In fact he was alluding then to the fractious Republican party having elected John Boehner to a second term as House Speaker -- a “failed coup,” as some news outlets described it at the time. There was significant opposition to Boehner, but an inability for those who opposed him to get together enough votes to replace him. In other words, it was a situation prefiguring fairly directly what happened to the G.O.P. last week.

The president is right when he says you can have the cards and still play them badly and lose. But I tend to think he’s probably never seriously played a hand of poker -- or any other game -- that way. Not when he’s ever had anything truly on the line, anwyay.

No, he’ll avoid the game entirely, if he can, if he can’t fix it in his favor. Like Lonnegan, he’ll never play anything he can’t win.

Images: trumpoji.com (hair); BLUFF (cover); ESPN (’96 USPS); eBay (game).

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Thursday, March 23, 2017

To Panama and Back

Am back safely on the farm after a fun, long trip to Panama and back.

I miss a little doing the daily “travel reports” here, although as I’ve mentioned previously especially when returning to a place I’ve been before there ends up being a little less that’s fresh from the road to discuss. Never mind how busy the trips are, which obviously uses up a lot of the mental fuel left for scribbling further about what’s happening.

It was interesting going back to Panama where I’d been twice before for Latin American Poker Tour stops. Both there and elsewhere, the LAPTs were always popular though modest-seeming relative to European Poker Tour festivals or the World Series of Poker.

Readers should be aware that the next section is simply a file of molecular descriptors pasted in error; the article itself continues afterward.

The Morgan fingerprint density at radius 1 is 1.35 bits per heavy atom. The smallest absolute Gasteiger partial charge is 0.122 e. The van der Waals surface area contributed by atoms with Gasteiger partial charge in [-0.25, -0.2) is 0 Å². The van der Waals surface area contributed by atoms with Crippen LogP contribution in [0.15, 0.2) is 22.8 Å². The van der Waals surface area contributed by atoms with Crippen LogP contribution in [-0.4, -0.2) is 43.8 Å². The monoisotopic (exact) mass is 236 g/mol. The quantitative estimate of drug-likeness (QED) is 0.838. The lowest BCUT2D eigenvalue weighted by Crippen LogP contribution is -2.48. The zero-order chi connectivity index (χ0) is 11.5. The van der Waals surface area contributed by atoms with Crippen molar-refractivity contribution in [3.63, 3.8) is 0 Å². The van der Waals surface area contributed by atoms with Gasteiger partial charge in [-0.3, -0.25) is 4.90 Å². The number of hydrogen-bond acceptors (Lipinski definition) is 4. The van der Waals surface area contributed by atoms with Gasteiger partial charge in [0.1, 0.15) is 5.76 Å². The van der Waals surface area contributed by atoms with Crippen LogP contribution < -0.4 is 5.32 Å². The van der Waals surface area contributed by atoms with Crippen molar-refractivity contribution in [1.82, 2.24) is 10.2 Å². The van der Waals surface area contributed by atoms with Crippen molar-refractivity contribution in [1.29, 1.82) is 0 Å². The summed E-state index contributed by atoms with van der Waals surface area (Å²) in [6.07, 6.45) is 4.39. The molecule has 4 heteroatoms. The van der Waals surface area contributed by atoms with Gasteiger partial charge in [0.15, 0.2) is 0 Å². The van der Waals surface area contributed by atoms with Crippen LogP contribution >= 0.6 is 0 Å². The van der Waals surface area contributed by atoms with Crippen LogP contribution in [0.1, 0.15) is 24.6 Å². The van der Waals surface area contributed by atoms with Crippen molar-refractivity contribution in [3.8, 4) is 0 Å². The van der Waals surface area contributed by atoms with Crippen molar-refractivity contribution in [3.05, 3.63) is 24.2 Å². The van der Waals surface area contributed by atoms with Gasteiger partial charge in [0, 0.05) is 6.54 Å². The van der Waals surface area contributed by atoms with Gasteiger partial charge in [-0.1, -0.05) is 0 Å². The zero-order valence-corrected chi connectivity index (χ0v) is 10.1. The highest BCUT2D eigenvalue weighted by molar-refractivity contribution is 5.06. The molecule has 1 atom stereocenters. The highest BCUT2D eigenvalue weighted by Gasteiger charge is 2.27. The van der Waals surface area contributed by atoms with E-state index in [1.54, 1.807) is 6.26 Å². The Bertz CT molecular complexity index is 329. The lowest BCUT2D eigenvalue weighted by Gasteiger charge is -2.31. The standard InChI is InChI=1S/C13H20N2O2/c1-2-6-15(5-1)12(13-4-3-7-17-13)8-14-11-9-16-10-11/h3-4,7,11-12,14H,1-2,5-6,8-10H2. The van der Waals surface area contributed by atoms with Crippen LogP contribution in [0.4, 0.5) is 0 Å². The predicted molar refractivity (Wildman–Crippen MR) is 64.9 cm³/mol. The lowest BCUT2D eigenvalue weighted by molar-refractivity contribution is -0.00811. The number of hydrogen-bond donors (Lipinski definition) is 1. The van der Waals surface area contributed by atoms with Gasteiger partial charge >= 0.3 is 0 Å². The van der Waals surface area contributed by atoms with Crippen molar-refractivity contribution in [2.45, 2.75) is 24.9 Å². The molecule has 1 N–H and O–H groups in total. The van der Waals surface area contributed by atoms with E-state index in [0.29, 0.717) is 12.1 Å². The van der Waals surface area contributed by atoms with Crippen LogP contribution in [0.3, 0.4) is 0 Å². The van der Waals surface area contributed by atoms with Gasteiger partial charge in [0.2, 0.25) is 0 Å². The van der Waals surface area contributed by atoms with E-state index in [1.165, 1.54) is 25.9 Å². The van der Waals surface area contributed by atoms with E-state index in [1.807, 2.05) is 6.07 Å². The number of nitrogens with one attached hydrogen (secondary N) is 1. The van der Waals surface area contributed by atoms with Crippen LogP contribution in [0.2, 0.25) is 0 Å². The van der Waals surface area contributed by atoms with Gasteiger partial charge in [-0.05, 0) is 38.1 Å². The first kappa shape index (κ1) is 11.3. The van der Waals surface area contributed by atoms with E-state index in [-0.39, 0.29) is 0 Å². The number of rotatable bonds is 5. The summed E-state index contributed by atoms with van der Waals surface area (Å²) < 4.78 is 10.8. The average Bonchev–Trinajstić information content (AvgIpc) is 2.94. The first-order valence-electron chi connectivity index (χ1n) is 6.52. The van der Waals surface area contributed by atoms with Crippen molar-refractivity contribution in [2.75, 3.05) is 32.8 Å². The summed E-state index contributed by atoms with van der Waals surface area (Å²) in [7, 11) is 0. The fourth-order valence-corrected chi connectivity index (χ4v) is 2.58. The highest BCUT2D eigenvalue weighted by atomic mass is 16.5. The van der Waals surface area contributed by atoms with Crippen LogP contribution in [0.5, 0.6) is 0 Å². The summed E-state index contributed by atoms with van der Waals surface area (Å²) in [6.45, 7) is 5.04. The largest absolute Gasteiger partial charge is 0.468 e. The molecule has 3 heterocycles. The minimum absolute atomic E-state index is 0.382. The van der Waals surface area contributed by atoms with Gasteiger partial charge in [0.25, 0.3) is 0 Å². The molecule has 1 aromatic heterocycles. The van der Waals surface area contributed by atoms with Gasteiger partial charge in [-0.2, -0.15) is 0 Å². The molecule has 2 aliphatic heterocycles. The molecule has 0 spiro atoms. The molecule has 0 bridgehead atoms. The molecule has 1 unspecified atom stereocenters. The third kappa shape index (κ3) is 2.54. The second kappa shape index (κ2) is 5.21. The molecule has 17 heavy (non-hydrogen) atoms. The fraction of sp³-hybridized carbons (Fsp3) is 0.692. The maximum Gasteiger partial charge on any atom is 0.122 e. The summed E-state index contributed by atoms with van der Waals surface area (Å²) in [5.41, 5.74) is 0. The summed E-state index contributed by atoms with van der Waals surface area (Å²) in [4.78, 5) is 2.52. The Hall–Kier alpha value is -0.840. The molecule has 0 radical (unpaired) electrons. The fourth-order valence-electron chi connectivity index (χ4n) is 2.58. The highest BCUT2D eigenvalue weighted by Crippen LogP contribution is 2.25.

Usually LAPTs only featured a dozen or so events with a Main Event often featuring a buy-in on the small side (e.g., in the $1,100-$1,500 range). Meanwhile the EPTs would have as much as 100 events or more, including satellites, making for a much busier schedule.

This inaugural PokerStars Championship Panama series had 46 events on the schedule, a $5,300 Main Event (like at the former EPTs/other PSCs), and other elements that made it less like the LAPTs of old and more like the first PSC in the Bahamas and what is coming up in Macau, Monte Carlo, Sochi, and Barcelona.

In the coverage we focused largely on the $50K Super High Roller (won by Ben Tollerene), the $10K High Roller (won by Steve O’Dwyer), and the $5K Main Event (won by Kenny Smaron). Meanwhile there was some time here and there to look upon the city’s remarkable, idiosyncratic architecture, with several excursions by foot around the Sortis Hotel, Spa & Casino and a cab trip over to Old Town for a nice meal and more interesting sightseeing.

Those two photos up above -- and the idea to juxtapose them -- come via Brad Willis of the PokerStars blog who snapped ’em on one such evening out. “Panamanian noir,” he titled them.

Probably the night from the trip I’ll remember the longest was that of the media tournament. There were 30-40 entrants including three Team PokerStars Pros -- Jake Cody, Felipe Ramos, and Leo Fernandez. Tito Ortiz, the MMA fighter who managed to get all of the way to 22nd in the Main Event also took part in the media tournament, and I ended up playing with all four of them before the night was over.